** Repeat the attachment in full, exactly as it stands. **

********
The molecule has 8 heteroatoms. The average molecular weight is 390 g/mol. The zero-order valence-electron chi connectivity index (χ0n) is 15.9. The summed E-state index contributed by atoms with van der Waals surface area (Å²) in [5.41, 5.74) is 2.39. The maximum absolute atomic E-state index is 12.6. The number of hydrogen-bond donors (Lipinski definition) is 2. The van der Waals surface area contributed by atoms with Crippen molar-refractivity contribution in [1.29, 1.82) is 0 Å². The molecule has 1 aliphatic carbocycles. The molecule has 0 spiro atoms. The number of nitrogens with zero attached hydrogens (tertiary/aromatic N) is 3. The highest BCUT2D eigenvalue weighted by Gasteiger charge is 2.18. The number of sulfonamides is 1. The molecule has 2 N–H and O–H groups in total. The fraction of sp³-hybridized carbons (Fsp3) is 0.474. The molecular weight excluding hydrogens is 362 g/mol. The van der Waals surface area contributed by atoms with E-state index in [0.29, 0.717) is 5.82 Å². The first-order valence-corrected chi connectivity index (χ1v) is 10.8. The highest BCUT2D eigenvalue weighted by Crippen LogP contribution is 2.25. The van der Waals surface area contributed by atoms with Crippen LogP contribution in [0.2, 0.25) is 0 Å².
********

The molecule has 8 heteroatoms. The average molecular weight is 390 g/mol. The zero-order valence-electron chi connectivity index (χ0n) is 15.9. The summed E-state index contributed by atoms with van der Waals surface area (Å²) in [5.41, 5.74) is 2.39. The maximum absolute atomic E-state index is 12.6. The number of hydrogen-bond donors (Lipinski definition) is 2. The van der Waals surface area contributed by atoms with Crippen molar-refractivity contribution in [1.29, 1.82) is 0 Å². The molecule has 1 aliphatic carbocycles. The molecule has 0 spiro atoms. The number of nitrogens with zero attached hydrogens (tertiary/aromatic N) is 3. The highest BCUT2D eigenvalue weighted by Gasteiger charge is 2.18. The number of sulfonamides is 1. The molecule has 2 N–H and O–H groups in total. The fraction of sp³-hybridized carbons (Fsp3) is 0.474. The molecular weight excluding hydrogens is 362 g/mol. The van der Waals surface area contributed by atoms with E-state index in [0.29, 0.717) is 5.82 Å². The first-order valence-corrected chi connectivity index (χ1v) is 10.8. The highest BCUT2D eigenvalue weighted by Crippen LogP contribution is 2.25. The van der Waals surface area contributed by atoms with Crippen LogP contribution in [0.2, 0.25) is 0 Å².